Tuesday Night Evening | November 27 | Location: Ven Sherrod Studios located at 1906 ½ S. Halsted St.| 8-11 pm | Tickets | Space limited to first 50 people who buy tickets | Music: No Goodbye | Artist: Greta White

Communal dining is not for everyone. Bumping elbows with complete strangers can seem like a turnoff when considering places to go out to eat in Chicago. I tend to agree, at least at over-hyped restaurants where “community” is a focal point, yet, where the bill is usually not communal. However, the idea is pure at heart, and there is a place where one can mingle with new friends and not worry about the pocketbook. A place where community is less of a forced ideal and more of an actual family. Think roaming community center, not Portlandia skit. This place is called Tuesday Night Dinner, and it has yet to see a plateau.

Unconventional culinary success stories such as Illana Reagan’s Elizabeth provide a soulful backdrop for other community-based, food-forward outfits to thrive throughout Chicago. Tuesday Night Dinner, spearheaded by Jeremy Levine, co-founder and all-around culinary steward, has put in work for the past few years. He and his crew (which I have the honor of having experienced firsthand) put forth an honest program of both consciously crafted small plates of food, as well as a thought-out beverage counterpart. Paired with a revolving door of host venues which have included ShoP in Hyde Park, BANG BANG Pie Shop in Logan Square and Hearty restaurant in Lakeview, just to name a few. The TND aesthetic knows no bounds.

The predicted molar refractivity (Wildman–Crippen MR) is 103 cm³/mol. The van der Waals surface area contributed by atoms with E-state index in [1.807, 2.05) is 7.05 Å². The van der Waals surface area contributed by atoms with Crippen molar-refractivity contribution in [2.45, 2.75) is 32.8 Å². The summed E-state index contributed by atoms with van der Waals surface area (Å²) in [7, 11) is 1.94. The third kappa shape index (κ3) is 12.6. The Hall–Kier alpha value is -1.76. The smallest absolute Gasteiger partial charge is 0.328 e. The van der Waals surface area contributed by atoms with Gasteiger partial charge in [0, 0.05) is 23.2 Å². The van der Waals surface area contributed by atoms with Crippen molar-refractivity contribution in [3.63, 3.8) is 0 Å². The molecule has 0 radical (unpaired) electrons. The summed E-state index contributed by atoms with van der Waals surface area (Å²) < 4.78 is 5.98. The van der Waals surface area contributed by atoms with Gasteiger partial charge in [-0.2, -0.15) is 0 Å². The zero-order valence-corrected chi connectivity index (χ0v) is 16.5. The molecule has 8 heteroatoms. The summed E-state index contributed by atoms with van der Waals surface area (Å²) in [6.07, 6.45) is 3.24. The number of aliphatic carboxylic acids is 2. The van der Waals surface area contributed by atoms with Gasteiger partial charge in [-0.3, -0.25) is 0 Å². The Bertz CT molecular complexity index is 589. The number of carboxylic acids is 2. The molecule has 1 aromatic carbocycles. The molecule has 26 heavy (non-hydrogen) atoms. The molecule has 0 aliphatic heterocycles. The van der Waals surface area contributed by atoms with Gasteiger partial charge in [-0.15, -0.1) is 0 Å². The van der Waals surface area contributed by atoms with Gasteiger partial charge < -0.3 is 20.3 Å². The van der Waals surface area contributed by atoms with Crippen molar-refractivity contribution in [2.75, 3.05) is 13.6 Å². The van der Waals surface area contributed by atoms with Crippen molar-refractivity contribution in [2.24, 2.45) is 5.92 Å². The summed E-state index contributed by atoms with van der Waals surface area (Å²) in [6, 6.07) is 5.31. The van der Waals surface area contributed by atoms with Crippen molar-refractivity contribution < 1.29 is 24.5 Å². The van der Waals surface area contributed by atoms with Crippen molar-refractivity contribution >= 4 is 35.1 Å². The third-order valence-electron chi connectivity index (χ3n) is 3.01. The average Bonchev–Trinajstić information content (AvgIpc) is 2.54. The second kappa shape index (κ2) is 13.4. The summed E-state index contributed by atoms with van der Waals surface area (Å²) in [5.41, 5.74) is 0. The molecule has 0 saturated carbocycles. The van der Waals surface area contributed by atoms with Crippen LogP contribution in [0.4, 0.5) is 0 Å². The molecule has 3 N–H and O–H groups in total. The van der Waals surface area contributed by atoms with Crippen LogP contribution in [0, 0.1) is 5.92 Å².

Through our mutual connections and history, I took hold of an opportunity to ask a few questions and get a few answers. Tuesday Night Dinner is on the rise, so get familiar with the man and his work in a neighborhood near you sooner than later.

Chicago is a hyper-competitive food scene. How do you fit in there?

I guess in some ways you could say I’m an anomaly. I haven’t taken the conventional route. I guess I’ve always just followed what felt right, whether that be cooking large parties or small intimate groups. The idea of community and a deep appreciation for the ingredients and history have always guided me.

You mentioned ingredients. Got a favorite one?

Recently I’ve been testing out new techniques using Russian boar. We get it from a farm that pasture raises them in southern Minnesota. They are all free range and allowed to forage in the woodlands for 6-8 months a year. They have a deep pork flavor. They are prehistoric pork, the porcine ancestor to all domestic pig breeds.

This opens up a larger discussion about place or terroir. How do you interpret this?

Terroir is everything to me. I think it goes beyond the food. Our environment shapes so much of our influence. We are our place and time, whether we want to admit it or not. I think as a nation we have given up on the idea that food will taste better if you are a steward to the land, someone who manages and cares for the natural world. I hope to be that.